Rules for Leadership: What I Learned Interviewing Colin Powell


“Would you like some french fries?”

Gen. Colin Powell was leaning across the desk in his office at America’s Promise gesturing to the lunch that had just been set before him. I had arrived to interview him about his new venture and declined the offer to munch along with him. I needed my hands free to take notes. But it struck me as so typical of Powell, a man whose professional life often involved standing on ceremony, that he could be so casual and welcoming.

I first interviewed him at the Pentagon when he was chairman of the Joint Chiefs of Staff and our country was engaged in the First Gulf War. For that interview, we sat around a small table, and a chest full of medals gleamed on his uniform.  I remember how he shared with me his rules of leadership. I kept a copy pinned to the wall of my office for many years afterward:

  1. It ain’t as bad as you think. It will look better in the morning.
  2. Get mad, then get over it.
  3. Avoid having your ego so close to your position that when your position falls, your ego goes with it.
  4. It can be done!
  5. Be careful what you choose. You may get it.
  6. Don’t let adverse facts stand in the way of a good decision.
  7. You can’t make someone else’s choices. You shouldn’t let someone else make yours.
  8. Check small things.
  9. Share credit.
  10. Remain calm. Be kind.
  11. Have a vision. Be demanding.
  12. Don’t take counsel of your fears or naysayers.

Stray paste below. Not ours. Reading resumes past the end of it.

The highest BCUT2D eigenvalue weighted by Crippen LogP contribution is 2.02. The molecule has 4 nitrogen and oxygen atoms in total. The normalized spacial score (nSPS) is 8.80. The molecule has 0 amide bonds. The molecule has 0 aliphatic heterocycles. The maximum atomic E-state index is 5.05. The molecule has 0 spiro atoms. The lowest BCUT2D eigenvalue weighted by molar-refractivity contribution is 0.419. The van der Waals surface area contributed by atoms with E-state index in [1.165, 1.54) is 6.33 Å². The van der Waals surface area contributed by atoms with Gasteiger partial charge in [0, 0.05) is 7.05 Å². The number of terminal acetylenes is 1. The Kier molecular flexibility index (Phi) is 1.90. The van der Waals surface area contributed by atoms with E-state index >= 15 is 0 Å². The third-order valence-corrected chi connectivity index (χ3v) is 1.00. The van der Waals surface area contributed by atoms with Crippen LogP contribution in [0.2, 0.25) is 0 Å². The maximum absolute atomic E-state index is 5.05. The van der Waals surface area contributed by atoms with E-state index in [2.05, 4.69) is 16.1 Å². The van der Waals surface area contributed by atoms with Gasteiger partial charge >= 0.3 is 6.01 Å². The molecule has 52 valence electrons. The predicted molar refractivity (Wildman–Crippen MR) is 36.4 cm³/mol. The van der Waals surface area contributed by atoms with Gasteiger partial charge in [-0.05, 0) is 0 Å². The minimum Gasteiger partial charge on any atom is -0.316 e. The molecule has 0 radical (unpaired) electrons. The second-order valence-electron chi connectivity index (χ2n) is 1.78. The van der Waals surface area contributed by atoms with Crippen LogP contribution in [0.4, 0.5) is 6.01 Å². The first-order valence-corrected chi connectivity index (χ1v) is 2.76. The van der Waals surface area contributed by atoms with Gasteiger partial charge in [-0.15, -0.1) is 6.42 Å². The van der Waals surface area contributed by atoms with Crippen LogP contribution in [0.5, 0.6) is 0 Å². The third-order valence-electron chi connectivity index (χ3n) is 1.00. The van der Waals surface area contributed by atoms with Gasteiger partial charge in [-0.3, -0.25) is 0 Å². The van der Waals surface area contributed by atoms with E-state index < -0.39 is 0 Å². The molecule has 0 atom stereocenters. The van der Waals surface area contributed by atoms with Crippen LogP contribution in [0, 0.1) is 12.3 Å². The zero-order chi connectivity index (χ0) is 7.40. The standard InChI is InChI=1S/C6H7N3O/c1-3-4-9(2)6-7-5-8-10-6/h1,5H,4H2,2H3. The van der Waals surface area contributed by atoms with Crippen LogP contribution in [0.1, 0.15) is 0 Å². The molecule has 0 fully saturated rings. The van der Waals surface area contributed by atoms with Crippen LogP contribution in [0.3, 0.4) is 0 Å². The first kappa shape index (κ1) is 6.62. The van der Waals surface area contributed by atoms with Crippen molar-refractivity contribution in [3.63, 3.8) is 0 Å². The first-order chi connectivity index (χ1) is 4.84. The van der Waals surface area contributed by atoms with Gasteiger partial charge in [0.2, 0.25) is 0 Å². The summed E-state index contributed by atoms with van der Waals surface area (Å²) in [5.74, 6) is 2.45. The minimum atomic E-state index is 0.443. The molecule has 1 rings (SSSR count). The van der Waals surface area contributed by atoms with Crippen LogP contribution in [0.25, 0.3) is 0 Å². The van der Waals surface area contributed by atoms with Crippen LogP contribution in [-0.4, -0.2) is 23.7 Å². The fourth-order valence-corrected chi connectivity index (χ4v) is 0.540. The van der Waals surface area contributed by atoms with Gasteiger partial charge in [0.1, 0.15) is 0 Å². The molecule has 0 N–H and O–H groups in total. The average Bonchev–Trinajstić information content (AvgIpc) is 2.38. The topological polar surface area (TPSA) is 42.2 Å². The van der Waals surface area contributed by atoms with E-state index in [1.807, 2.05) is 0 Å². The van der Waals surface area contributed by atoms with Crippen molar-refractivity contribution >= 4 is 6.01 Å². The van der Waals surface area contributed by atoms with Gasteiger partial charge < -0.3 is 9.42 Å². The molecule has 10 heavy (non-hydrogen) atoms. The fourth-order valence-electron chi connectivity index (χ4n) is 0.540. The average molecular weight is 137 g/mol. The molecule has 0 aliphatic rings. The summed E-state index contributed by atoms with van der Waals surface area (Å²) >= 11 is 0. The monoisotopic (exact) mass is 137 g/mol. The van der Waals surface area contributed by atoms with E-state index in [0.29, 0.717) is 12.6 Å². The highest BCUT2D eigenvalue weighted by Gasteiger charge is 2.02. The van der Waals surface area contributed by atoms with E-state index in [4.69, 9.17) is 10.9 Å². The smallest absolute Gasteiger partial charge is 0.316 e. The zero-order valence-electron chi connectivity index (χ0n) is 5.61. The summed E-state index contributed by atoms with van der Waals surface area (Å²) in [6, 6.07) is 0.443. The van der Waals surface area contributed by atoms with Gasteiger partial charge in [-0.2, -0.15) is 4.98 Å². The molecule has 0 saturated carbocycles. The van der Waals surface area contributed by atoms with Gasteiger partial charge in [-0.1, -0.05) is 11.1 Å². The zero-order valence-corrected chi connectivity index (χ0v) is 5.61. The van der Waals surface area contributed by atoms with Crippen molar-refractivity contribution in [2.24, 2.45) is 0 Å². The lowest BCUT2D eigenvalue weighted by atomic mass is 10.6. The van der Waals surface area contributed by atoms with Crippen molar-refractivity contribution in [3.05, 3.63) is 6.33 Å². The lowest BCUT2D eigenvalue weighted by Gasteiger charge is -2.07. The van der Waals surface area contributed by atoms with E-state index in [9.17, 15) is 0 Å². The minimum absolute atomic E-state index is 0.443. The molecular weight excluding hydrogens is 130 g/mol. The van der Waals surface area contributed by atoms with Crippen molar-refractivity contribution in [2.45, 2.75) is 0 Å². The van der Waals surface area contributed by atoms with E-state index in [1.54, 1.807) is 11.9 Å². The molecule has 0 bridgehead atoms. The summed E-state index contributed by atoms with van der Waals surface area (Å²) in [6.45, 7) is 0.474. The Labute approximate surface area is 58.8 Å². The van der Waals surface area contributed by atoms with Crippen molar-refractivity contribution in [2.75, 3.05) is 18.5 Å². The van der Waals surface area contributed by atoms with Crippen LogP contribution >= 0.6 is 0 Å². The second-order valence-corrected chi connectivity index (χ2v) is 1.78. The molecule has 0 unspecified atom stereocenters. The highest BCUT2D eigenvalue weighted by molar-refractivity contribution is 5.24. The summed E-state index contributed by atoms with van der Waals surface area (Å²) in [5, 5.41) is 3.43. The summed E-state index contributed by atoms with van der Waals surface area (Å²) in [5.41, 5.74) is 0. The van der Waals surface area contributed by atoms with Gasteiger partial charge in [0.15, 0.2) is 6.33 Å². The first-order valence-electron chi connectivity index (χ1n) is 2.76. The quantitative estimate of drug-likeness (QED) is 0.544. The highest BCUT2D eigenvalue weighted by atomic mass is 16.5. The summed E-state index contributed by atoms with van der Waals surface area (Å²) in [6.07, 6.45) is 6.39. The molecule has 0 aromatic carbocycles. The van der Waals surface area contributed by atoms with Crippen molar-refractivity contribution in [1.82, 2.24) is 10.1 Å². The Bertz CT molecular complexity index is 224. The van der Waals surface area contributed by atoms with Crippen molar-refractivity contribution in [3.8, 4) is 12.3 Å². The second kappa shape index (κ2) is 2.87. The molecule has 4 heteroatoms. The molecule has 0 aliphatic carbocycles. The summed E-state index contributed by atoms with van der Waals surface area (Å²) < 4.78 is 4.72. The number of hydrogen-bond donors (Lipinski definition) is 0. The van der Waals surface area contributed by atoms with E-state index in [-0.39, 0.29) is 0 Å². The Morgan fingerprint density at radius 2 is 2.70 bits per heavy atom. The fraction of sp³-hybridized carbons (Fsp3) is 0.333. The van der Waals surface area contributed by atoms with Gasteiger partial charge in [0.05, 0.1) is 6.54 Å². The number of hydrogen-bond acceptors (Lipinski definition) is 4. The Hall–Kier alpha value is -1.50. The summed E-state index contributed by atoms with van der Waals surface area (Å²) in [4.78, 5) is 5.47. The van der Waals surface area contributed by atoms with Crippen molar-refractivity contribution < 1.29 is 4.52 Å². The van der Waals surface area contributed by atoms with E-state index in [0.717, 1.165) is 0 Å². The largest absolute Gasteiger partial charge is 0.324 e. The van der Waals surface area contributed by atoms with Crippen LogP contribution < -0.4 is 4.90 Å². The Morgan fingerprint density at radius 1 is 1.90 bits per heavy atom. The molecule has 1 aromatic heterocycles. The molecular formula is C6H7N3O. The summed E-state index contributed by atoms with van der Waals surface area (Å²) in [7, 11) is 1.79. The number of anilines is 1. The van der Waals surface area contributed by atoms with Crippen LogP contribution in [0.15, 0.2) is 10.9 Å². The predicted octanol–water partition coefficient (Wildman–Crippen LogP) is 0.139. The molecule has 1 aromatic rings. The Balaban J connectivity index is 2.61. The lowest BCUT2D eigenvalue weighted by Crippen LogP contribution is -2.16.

13. Perpetual optimism is a force multiplier.

Smithsonian National Portrait Gallery: Image

When I next interviewed him, it was at his new home in McLean, Virginia. Powell had retired from the military after a career marked by repeated firsts and a stellar reputation for his leadership. Now at home, he admitted that he had confronted a popular adage among military couples at that time: “I married you for better or worse, not for lunch.” He told me how Alma, his wife, had made it clear that he was on his own for the midday meal. He said this had led him to the discovery that his local supermarket had rows of food you could scoop up for lunch. After years of being served meals by military stewards and not doing his own grocery shopping, he described this the way an astronomer might expound on discovering a new planet.

He delighted in showing me around his house. Two moments stand out. First, he took me downstairs to his man cave. This was where Alma had relegated his souvenirs and toys, things like carved coconuts. It also was adjacent to a hot tub room which he had decorated with portraits of himself. With a smile that lit up his whole face, he pointed out the many paintings people around the world had sent him and laughed at how widely they differed, how the painters from different countries seemed to find a way to make him look more like their own leaders, like the one that showed him as a virtual stand in for Egypt’s Mubarak.

Then he took us into his garage. He stepped aside to pull on well-worn overalls and showed off the latest Volvo he was working on. He had a longtime passion for fixing aging Volvos, a passion that he could indulge now that he had retired.

While newly retired, he had started work on his autobiography. I next interviewed him in Chicago where he was promoting My American Journey at the annual American Booksellers Association convention.

In the book, he recounts his early years as the son of Jamaican immigrants struggling to get ahead. He talks about living in the Bronx where he helped orthodox Jewish neighbors as a “Shabbos goy,” a non-Jew who could turn on and off their lights while they observed the Sabbath proscription against doing so themselves. He describes how the City College of New York led him to the Army ROTC and the start of his military career.